Porthmeor Beach Cafe, St Ives
If indeed the much-bandied-about concept of “cool Cornwall” exists, the Porthmeor is a good place to come looking for it. This beachside terrace in front of Tate St Ives offers a kind of casual eating that fills the gap between the seriously priced offerings of Fifteen, Porthminster Beach Cafe et al, and the cheap but not always terribly cheerful fish ‘n’ chip shops of old. Breakfasts are big here – scrambled eggs with Cornish crab and creme fraiche, buttermilk pancakes, toasted artisan Vicky’s Bread.
Lunches are nicely presented croques, simple grilled local fish and a selection of 20 tapas that steer clear of Cornish cliche (courgette, sweetcorn and dill fritters with chilli jam and whipped feta, say, or local duck breast with apple, fennel and beetroot caramel). The dessert tapas (?3 each) are a stroke of genius in the setting – who wants a heap of sticky toffee pudding on a sunny beach day? Not many. Who, on the other hand, wants a mini strawberry tart and a petite rhubarb fool with ginger crumbs? Most of the beach, it turns out.
• Mains ?4.25-?9.95, tapas ?2-?7. Open Easter until beginning Nov, 8am-last food orders 9pm daily, no bookings for outside seating. 01736 793366, porthmeor-beach.co.uk/cafe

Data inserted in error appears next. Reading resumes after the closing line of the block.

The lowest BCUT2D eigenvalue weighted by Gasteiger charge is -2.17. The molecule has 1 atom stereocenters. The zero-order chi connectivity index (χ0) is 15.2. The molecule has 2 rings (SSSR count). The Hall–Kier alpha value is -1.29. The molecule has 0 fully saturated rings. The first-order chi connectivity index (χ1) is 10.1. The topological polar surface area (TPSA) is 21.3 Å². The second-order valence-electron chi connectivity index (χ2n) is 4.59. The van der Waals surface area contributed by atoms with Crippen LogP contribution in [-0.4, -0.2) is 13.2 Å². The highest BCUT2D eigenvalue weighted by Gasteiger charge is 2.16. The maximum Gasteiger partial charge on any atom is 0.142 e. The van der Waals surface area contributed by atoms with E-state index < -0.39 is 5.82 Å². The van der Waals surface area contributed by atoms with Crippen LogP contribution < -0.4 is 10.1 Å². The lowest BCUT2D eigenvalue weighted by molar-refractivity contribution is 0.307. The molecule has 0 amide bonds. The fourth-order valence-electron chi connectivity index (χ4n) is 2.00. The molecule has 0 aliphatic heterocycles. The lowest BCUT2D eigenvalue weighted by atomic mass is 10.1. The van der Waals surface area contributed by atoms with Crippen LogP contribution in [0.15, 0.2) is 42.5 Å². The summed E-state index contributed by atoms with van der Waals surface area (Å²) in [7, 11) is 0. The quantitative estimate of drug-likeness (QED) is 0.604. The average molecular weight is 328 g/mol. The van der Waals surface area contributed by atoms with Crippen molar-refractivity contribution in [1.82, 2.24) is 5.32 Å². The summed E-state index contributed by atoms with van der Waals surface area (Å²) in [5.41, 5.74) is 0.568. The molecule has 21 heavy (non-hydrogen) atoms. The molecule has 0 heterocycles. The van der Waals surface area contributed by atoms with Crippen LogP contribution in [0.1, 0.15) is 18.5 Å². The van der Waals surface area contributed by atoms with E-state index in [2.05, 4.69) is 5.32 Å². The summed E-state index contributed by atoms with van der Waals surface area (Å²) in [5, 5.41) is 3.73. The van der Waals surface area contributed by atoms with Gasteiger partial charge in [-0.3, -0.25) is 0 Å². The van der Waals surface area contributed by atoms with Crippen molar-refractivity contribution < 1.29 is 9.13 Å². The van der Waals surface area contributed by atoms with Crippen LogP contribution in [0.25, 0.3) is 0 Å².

All of Cornwall likes clotted cream but nowhere consumes it with quite the determination of this open-air cafe near Chapel Porth beach (pictured), where you’ll even find it subtly worked into your sandwich. It’s not much to look at – a small hatch with prosaic picnic tables in a beachside car park – but it has found fame beyond its dimensions for its long-standing speciality, the “Hedgehog”: a cone of clotted cream ice-cream, slathered in clotted cream, then rolled in a bowl of chopped honey-roasted hazelnuts (?2.95).
There’s also a family of “croques” for under a fiver – large toasted granary baguettes oozing melted cheese that are devoured in urgent silence by the post-surf crew. Our croque rosemary was piled high with chunky-cut mushrooms cooked in clotted cream and garlic, and topped with hot cheese and flecks of rosemary – not subtle but certainly satisfying. Join the wetsuited and booted at the benches or take your food a few paces to the beach – a pristine, undeveloped spot cut between high, heather-hued cliffs.
• Open Fri, Sat, Sun 10am-5pm year-round, daily Easter-end Oct. 01872 552487
A double-act with the chic deli next door, this cheery independent cafe occupies a quiet courtyard in Wadebridge. The menu is peppered with desirable deli items – apple and mustard seed chutney, fig balsamic vinegar on salads, an array of fine cheeses and charcuterie – plus miniature tins of slow-rise, organic Vicky’s Bread, Cornwall’s best artisan baker. One look at the monthly changing coffee board will clue you into this cafe’s raison d’etre – the purveyance of exceptional coffee.